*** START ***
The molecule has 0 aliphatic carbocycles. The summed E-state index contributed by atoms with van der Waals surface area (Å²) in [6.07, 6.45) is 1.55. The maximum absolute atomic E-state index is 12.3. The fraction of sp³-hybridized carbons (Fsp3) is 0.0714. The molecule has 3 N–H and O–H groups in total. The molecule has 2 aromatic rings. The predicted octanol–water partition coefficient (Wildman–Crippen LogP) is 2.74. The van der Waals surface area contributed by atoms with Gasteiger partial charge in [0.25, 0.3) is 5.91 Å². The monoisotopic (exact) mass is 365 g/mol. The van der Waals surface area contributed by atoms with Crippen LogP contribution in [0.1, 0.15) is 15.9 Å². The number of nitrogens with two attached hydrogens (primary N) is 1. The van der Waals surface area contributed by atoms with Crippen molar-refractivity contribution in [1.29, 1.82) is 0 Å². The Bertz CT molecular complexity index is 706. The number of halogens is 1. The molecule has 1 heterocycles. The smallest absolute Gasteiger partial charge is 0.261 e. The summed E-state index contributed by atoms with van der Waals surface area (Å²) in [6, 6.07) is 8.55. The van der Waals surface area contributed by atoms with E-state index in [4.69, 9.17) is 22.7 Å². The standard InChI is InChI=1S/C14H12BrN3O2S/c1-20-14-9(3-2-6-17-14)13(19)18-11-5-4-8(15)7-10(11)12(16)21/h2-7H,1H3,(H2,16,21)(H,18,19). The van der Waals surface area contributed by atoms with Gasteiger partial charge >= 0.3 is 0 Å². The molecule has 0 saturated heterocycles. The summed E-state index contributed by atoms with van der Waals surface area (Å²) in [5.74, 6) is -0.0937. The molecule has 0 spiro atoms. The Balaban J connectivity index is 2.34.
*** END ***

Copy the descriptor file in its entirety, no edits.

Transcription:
The molecule has 0 aliphatic carbocycles. The summed E-state index contributed by atoms with van der Waals surface area (Å²) in [6.07, 6.45) is 1.55. The maximum absolute atomic E-state index is 12.3. The fraction of sp³-hybridized carbons (Fsp3) is 0.0714. The molecule has 3 N–H and O–H groups in total. The molecule has 2 aromatic rings. The predicted octanol–water partition coefficient (Wildman–Crippen LogP) is 2.74. The van der Waals surface area contributed by atoms with Gasteiger partial charge in [0.25, 0.3) is 5.91 Å². The monoisotopic (exact) mass is 365 g/mol. The van der Waals surface area contributed by atoms with Crippen LogP contribution in [0.1, 0.15) is 15.9 Å². The number of nitrogens with two attached hydrogens (primary N) is 1. The van der Waals surface area contributed by atoms with Crippen molar-refractivity contribution in [1.29, 1.82) is 0 Å². The Bertz CT molecular complexity index is 706. The number of halogens is 1. The molecule has 1 heterocycles. The smallest absolute Gasteiger partial charge is 0.261 e. The summed E-state index contributed by atoms with van der Waals surface area (Å²) in [6, 6.07) is 8.55. The van der Waals surface area contributed by atoms with E-state index in [4.69, 9.17) is 22.7 Å². The standard InChI is InChI=1S/C14H12BrN3O2S/c1-20-14-9(3-2-6-17-14)13(19)18-11-5-4-8(15)7-10(11)12(16)21/h2-7H,1H3,(H2,16,21)(H,18,19). The van der Waals surface area contributed by atoms with Gasteiger partial charge >= 0.3 is 0 Å². The molecule has 0 saturated heterocycles. The summed E-state index contributed by atoms with van der Waals surface area (Å²) in [5.74, 6) is -0.0937. The molecule has 0 spiro atoms. The Balaban J connectivity index is 2.34.